LANSING, Mich. — The state Legislature during a special session Friday approved measures to limit the governor’s authority after a state of emergency has been declared and investigate the state’s response to the coronavirus pandemic.
“Folks in my district are upset with the governor’s stay home order and rightfully so,” said Sen. Kevin Daley, R-Lum. “People deserve to have their voices heard when decisions about their livelihoods are being made. Placing unchecked power in one branch of government is not in the best interest of our state.”
Senate Bill 857 would repeal the Emergency Powers of the Governor Act of 1945, which does not require legislative input on executive actions, and SB 858 would amend the Emergency Management Act of 1976 to only allow declarations of disaster or emergency to last 14 days before requiring legislative approval, instead of 28 days. This would allow the state to more appropriately respond to the rapidly changing information surrounding an emergency like the COVID-19 pandemic.
“I believe the governor’s previous stay home order went beyond reason and the measures taken today would increase the possibility of having an open discussion regarding the state’s response rather than single-handed executive action,” Daley said.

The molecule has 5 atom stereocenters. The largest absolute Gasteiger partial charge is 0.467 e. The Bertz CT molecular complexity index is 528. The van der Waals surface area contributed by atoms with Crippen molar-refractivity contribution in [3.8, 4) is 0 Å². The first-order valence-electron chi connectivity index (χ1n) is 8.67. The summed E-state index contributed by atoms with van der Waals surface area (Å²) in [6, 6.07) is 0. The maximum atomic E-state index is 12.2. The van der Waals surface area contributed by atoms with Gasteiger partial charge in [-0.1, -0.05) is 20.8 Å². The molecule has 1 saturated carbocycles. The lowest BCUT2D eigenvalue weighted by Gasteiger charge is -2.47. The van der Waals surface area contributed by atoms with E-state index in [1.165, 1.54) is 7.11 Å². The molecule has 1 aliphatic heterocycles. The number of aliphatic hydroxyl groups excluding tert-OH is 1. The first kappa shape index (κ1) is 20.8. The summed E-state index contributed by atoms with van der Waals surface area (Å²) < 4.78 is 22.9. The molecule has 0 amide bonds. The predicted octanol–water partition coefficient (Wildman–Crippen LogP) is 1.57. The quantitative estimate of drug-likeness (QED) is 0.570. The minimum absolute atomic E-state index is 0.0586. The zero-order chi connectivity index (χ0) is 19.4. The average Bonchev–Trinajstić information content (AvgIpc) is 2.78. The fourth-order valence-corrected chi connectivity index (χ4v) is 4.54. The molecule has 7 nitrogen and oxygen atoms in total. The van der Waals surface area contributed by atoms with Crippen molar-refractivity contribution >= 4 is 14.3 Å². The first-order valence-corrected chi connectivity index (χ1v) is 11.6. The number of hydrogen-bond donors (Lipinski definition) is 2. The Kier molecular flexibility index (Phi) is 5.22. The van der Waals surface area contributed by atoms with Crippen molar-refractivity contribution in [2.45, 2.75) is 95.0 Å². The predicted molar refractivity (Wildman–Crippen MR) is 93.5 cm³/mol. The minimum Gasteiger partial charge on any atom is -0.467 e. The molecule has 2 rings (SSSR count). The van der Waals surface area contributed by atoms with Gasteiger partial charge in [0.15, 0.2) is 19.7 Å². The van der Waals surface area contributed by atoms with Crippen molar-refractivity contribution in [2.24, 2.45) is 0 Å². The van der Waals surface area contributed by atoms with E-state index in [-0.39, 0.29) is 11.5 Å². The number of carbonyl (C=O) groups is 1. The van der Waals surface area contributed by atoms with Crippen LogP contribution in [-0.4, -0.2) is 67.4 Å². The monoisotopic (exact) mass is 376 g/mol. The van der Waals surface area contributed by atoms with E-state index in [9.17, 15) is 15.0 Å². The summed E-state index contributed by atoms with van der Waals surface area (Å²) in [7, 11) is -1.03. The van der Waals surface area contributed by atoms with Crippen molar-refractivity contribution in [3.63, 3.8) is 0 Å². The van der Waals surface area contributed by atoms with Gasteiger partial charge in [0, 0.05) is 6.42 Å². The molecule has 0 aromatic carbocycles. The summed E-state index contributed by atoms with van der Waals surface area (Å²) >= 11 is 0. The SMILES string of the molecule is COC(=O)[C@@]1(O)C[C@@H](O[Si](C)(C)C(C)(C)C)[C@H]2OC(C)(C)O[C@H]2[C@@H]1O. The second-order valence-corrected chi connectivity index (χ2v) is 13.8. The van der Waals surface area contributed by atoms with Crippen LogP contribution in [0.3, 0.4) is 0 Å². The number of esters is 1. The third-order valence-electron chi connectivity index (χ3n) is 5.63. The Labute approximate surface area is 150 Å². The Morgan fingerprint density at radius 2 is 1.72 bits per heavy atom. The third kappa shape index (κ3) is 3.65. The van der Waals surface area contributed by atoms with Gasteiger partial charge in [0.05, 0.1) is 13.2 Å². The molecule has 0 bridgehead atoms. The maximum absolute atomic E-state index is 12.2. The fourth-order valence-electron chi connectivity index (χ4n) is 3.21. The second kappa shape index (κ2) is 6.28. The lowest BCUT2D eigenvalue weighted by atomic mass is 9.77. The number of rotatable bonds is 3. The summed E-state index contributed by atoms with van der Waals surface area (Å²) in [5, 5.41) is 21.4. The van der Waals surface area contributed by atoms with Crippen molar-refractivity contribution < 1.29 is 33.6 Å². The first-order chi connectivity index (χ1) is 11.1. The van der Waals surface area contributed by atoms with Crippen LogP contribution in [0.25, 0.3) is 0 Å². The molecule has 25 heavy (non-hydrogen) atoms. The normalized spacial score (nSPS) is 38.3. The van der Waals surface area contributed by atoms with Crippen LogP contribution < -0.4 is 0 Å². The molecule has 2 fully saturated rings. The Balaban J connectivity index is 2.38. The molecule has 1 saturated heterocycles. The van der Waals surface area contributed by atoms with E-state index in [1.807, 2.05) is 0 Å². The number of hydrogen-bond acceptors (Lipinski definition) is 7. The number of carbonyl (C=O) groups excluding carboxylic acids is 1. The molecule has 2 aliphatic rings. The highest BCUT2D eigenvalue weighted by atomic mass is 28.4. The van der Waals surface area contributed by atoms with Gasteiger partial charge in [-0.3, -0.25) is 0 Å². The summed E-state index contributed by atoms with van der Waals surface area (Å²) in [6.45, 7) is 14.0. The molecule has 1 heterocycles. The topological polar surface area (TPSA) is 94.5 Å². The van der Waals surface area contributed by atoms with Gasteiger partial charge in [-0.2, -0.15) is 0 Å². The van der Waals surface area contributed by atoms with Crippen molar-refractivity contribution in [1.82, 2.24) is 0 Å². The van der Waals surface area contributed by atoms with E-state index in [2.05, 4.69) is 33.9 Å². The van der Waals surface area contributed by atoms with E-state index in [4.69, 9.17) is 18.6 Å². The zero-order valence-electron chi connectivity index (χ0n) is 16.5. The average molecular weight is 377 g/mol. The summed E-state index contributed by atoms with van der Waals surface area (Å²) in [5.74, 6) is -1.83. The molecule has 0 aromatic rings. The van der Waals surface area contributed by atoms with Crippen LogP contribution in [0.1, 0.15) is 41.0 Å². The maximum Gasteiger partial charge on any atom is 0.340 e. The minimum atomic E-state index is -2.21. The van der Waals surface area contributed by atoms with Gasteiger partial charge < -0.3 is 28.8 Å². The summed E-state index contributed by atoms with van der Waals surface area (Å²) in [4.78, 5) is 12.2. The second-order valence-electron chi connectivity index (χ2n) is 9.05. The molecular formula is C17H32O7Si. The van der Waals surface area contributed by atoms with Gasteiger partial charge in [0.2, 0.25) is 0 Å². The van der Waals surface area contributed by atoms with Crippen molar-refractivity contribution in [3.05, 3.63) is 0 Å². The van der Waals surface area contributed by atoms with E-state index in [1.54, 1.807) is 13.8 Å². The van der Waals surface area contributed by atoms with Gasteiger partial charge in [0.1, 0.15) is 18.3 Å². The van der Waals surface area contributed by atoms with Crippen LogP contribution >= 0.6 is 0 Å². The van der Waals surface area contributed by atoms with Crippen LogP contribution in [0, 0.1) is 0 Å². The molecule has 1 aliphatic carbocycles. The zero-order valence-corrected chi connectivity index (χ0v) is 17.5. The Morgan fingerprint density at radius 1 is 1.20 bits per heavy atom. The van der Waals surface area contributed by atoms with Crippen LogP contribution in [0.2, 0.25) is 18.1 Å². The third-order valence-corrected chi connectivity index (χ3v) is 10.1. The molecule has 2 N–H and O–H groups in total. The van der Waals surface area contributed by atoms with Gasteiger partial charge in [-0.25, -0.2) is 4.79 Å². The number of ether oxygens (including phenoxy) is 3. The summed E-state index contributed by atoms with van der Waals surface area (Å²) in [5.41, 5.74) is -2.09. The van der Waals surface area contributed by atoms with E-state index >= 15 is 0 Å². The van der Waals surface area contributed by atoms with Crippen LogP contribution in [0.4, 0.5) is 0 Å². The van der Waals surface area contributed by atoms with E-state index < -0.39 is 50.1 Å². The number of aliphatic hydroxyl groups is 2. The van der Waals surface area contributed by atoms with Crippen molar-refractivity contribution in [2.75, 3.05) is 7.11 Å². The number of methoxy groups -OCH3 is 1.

The Legislature also approved House Concurrent Resolution 20, which would create the Joint Select Committee on the COVID-19 Pandemic to more fully review Michigan’s preparedness for and response to the virus outbreak. This bipartisan, bicameral committee will have the ability to subpoena information related to the governor’s actions thus far during the pandemic.
Daley added that the Legislature’s action Friday was more important than ever following Friday morning’s news that the governor would be extending her the stay-at-home order.
“The governor’s blanket rules have resulted in hundreds of thousands of Michiganders being out of work and struggling to provide for their families,” Daley said. “While I am happy to see that some of the burdensome and illogical restrictions included in the previous order have been lifted, I still believe decisions of this magnitude should require input from more than just the executive branch of government.”